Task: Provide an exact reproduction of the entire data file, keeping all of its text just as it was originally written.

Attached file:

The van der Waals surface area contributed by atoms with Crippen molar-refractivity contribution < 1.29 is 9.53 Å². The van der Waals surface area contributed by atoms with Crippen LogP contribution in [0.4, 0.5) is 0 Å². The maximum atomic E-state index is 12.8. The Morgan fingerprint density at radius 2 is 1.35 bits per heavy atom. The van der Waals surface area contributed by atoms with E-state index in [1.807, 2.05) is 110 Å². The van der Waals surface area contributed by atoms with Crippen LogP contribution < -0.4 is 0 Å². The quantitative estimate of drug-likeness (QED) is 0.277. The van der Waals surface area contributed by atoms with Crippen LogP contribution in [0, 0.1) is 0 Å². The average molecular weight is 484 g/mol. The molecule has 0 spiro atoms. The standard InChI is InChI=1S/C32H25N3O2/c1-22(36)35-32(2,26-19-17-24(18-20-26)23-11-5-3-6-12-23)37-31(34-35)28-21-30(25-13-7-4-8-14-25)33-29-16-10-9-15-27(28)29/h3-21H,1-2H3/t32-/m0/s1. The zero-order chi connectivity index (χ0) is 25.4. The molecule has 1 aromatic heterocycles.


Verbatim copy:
The van der Waals surface area contributed by atoms with Crippen molar-refractivity contribution < 1.29 is 9.53 Å². The van der Waals surface area contributed by atoms with Crippen LogP contribution in [0.4, 0.5) is 0 Å². The maximum atomic E-state index is 12.8. The Morgan fingerprint density at radius 2 is 1.35 bits per heavy atom. The van der Waals surface area contributed by atoms with E-state index in [1.807, 2.05) is 110 Å². The van der Waals surface area contributed by atoms with Crippen LogP contribution < -0.4 is 0 Å². The quantitative estimate of drug-likeness (QED) is 0.277. The van der Waals surface area contributed by atoms with Crippen LogP contribution in [0, 0.1) is 0 Å². The average molecular weight is 484 g/mol. The molecule has 0 spiro atoms. The standard InChI is InChI=1S/C32H25N3O2/c1-22(36)35-32(2,26-19-17-24(18-20-26)23-11-5-3-6-12-23)37-31(34-35)28-21-30(25-13-7-4-8-14-25)33-29-16-10-9-15-27(28)29/h3-21H,1-2H3/t32-/m0/s1. The zero-order chi connectivity index (χ0) is 25.4. The molecule has 1 aromatic heterocycles.